As we start to wrestle control of our still rapidly growing Digital Underwater Camera rental business, it feels like it’s time to get back to exploring the region a little. Although we have camera deliveries in Cairns every evening and most mornings, there are plenty of terrific places that we can visit as a day trip from the city.
Last weekend it was the wonderful Atherton Tablelands, one of my personal favourite areas of Tropical North Queensland because of its diversity and the authentic unspoilt Aussie charm of the towns dotted through the Tablelands. This weekend it was time to head north, to cross the mighty Daintree River for the first time since we holidayed here two and a half years ago.
Our first stop was Port Douglas. With its unhurried holiday atmosphere, this is always a pleasant experience. We enjoyed a couple of huge homemade muffins and a coffee in one of the main street’s many eateries before venturing north through the came fields that surround Mossman to the sleepy little village of Daintree, where I embarrassed Maria by raucously spinning the wheels (accidentally) of the cairnsunlimitedmobile in the quiet main street.
The main activity in Daintree is crocodiles; more specifically spotting them on one of the many river cruises available. Some of the cruises depart from Daintree Village, some from just outside town, and many from just before the ferry crossing. There is no bridge across the wide Daintree River, and the vehicle ferry operates from 6:00am till midnight, continually passing from bank to bank every few minutes.
North of the river, it’s a slow drive through the rainforest; a winding, narrow road designed for sightseeing rather than ‘getting there’. It was due to the leisurely pace that we were able to notice something staring at us from the thick roadside foliage. We stopped to investigate, and the large animal watched us intently, pacing slowly from side to side to view us from the shelter of the shrubbery. It was difficult to get a clear photo, but after a while curiosity got the better of it, and the large cassowary emerged cautiously from the scrub. It was as it approached us that I remembered this is the species which holds the title of ‘deadliest bird in the world’. One look at its powerful legs, and Maria and I decided the photo opportunities would be just as good from the safety of our car. We beat a hasty retreat.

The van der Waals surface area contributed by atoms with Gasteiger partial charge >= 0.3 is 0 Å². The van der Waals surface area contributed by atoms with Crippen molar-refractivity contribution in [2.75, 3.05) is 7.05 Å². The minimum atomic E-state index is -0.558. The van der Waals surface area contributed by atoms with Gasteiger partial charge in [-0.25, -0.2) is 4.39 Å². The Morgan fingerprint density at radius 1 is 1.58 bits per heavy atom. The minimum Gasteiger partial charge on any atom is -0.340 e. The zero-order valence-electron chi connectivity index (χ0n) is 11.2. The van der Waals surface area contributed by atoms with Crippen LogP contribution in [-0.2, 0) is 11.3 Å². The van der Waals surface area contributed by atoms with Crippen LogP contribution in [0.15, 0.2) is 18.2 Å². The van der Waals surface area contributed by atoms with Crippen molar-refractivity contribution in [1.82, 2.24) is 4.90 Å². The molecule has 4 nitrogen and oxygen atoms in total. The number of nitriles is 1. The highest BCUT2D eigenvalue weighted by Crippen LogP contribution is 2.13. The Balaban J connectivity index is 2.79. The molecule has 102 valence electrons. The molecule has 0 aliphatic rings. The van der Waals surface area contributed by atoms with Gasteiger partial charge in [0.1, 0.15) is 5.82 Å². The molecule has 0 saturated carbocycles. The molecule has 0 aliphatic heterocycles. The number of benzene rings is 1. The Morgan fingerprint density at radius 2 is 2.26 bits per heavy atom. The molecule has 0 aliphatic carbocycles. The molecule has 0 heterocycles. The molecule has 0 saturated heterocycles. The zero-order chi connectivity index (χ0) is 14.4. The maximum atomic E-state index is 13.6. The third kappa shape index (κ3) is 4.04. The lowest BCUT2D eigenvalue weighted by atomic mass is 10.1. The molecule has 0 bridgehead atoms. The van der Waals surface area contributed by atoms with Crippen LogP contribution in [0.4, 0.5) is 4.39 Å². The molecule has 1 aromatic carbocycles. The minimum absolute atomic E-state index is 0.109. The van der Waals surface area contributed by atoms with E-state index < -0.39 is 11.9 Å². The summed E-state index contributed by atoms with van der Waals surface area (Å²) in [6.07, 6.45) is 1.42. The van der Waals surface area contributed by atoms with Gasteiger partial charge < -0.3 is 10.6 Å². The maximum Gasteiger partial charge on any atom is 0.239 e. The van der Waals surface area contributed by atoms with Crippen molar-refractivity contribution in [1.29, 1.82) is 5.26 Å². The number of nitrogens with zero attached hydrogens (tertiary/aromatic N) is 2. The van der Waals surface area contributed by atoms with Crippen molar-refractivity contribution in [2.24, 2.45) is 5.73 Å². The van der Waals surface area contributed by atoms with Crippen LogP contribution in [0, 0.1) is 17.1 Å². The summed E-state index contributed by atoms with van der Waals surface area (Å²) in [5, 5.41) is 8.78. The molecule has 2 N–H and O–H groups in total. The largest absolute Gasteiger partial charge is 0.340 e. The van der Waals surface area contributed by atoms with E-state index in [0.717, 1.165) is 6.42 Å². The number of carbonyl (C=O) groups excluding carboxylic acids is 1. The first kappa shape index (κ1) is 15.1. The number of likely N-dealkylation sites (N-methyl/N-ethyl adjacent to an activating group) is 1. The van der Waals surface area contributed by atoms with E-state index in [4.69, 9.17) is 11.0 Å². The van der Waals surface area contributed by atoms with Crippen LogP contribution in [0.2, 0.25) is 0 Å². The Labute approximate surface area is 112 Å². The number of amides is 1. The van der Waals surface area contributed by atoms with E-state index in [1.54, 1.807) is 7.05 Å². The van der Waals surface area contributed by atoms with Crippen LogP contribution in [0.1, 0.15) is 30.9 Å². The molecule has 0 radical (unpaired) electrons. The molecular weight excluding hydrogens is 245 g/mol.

This was the first time I had ever seen a cassowary in the wild, but we were to be treated to two more close encounters with the large flightless birds before we reached the end of the sealed road at Cape Tribulation. In fact, it was quite a day for wildlife; upon arrival in the village, we had to slow to allow a large goanna to cross the road. The 1.5metre long lizard quickly sought camouflage in the long grass, but stayed still long enough for me to get a good photo.
The beach at Cape Tribulation really gives you a sense of isolation; it is long and wide and backed by rainforest clad mountain ranges with no signs of human influence as far as the eye can see… and usually it is all but deserted. But not this time. Being the busy tourist season – and local school holidays to boot – this two or three kilometre stretch of beach was ‘crowded’ with over a dozen people!
I was ready for lunch, and in fact had a craving for a grilled fillet of barramundi. But Maria was still full from the football sized muffins we shared for breakfast. Still, I knew she would be tempted by icecream. We sampled four flavours of local homemade icecream; yellow sapote, wattleseed, blueberry, and macadamia. But time flies when you’re having fun, and it was time to return and prepare the cameras for the evenings deliveries. Another successful road trip!